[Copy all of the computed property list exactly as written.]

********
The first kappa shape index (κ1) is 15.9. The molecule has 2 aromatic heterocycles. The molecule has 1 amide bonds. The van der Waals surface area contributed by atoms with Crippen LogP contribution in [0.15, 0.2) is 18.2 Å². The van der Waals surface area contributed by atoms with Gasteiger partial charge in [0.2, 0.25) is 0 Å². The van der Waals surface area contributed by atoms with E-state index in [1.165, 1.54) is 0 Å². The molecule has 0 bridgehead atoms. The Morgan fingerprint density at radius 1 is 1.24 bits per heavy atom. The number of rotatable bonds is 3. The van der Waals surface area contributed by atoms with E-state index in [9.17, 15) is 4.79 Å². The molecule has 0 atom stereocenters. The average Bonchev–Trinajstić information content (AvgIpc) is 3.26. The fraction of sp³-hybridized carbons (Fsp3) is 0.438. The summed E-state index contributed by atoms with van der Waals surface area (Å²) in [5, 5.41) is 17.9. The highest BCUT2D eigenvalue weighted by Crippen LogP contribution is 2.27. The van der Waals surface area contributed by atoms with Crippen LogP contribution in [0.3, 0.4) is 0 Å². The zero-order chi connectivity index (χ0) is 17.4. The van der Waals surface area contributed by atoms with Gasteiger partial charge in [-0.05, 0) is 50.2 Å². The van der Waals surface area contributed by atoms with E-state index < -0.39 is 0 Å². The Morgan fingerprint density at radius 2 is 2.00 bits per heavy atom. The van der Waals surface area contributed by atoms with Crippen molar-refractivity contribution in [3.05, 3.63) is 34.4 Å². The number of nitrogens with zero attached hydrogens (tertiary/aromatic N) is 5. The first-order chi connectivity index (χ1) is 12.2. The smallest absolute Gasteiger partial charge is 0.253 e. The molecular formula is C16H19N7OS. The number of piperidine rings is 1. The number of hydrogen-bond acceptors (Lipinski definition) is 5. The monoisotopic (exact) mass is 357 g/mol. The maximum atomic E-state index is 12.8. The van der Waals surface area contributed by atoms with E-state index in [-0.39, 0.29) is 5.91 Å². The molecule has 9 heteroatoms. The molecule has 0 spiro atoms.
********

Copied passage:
The first kappa shape index (κ1) is 15.9. The molecule has 2 aromatic heterocycles. The molecule has 1 amide bonds. The van der Waals surface area contributed by atoms with Crippen LogP contribution in [0.15, 0.2) is 18.2 Å². The van der Waals surface area contributed by atoms with Gasteiger partial charge in [0.2, 0.25) is 0 Å². The van der Waals surface area contributed by atoms with E-state index in [1.165, 1.54) is 0 Å². The molecule has 0 bridgehead atoms. The Morgan fingerprint density at radius 1 is 1.24 bits per heavy atom. The number of rotatable bonds is 3. The van der Waals surface area contributed by atoms with E-state index in [9.17, 15) is 4.79 Å². The molecule has 0 atom stereocenters. The average Bonchev–Trinajstić information content (AvgIpc) is 3.26. The fraction of sp³-hybridized carbons (Fsp3) is 0.438. The summed E-state index contributed by atoms with van der Waals surface area (Å²) in [5, 5.41) is 17.9. The highest BCUT2D eigenvalue weighted by Crippen LogP contribution is 2.27. The van der Waals surface area contributed by atoms with Crippen LogP contribution in [0.3, 0.4) is 0 Å². The zero-order chi connectivity index (χ0) is 17.4. The van der Waals surface area contributed by atoms with Gasteiger partial charge in [-0.05, 0) is 50.2 Å². The van der Waals surface area contributed by atoms with E-state index < -0.39 is 0 Å². The Morgan fingerprint density at radius 2 is 2.00 bits per heavy atom. The van der Waals surface area contributed by atoms with Crippen molar-refractivity contribution in [3.05, 3.63) is 34.4 Å². The number of nitrogens with zero attached hydrogens (tertiary/aromatic N) is 5. The first-order chi connectivity index (χ1) is 12.2. The smallest absolute Gasteiger partial charge is 0.253 e. The molecular formula is C16H19N7OS. The number of piperidine rings is 1. The number of hydrogen-bond acceptors (Lipinski definition) is 5. The monoisotopic (exact) mass is 357 g/mol. The maximum atomic E-state index is 12.8. The van der Waals surface area contributed by atoms with E-state index in [-0.39, 0.29) is 5.91 Å². The molecule has 9 heteroatoms. The molecule has 0 spiro atoms.